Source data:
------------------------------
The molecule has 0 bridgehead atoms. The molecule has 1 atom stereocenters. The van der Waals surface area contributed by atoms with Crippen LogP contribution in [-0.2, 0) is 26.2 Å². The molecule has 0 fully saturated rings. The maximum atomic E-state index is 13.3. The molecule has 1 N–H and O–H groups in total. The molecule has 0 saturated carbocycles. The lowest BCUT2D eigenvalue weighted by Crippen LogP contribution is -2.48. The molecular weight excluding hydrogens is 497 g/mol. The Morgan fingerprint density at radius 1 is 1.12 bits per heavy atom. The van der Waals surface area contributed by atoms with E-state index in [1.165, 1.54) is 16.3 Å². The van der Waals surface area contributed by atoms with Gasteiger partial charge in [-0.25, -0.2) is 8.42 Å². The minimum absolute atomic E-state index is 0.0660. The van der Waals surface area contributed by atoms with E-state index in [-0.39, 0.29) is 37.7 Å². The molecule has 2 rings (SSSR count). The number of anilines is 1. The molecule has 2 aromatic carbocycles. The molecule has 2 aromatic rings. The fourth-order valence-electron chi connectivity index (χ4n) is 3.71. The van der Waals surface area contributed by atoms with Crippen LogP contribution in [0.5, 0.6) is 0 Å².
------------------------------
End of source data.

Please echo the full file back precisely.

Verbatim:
The molecule has 0 bridgehead atoms. The molecule has 1 atom stereocenters. The van der Waals surface area contributed by atoms with Crippen LogP contribution in [-0.2, 0) is 26.2 Å². The molecule has 0 fully saturated rings. The maximum atomic E-state index is 13.3. The molecule has 1 N–H and O–H groups in total. The molecule has 0 saturated carbocycles. The lowest BCUT2D eigenvalue weighted by Crippen LogP contribution is -2.48. The molecular weight excluding hydrogens is 497 g/mol. The Morgan fingerprint density at radius 1 is 1.12 bits per heavy atom. The van der Waals surface area contributed by atoms with E-state index in [1.165, 1.54) is 16.3 Å². The van der Waals surface area contributed by atoms with Gasteiger partial charge in [-0.25, -0.2) is 8.42 Å². The minimum absolute atomic E-state index is 0.0660. The van der Waals surface area contributed by atoms with E-state index in [-0.39, 0.29) is 37.7 Å². The molecule has 2 rings (SSSR count). The number of anilines is 1. The molecule has 2 aromatic carbocycles. The molecule has 2 aromatic rings. The fourth-order valence-electron chi connectivity index (χ4n) is 3.71. The van der Waals surface area contributed by atoms with Crippen LogP contribution in [0.5, 0.6) is 0 Å².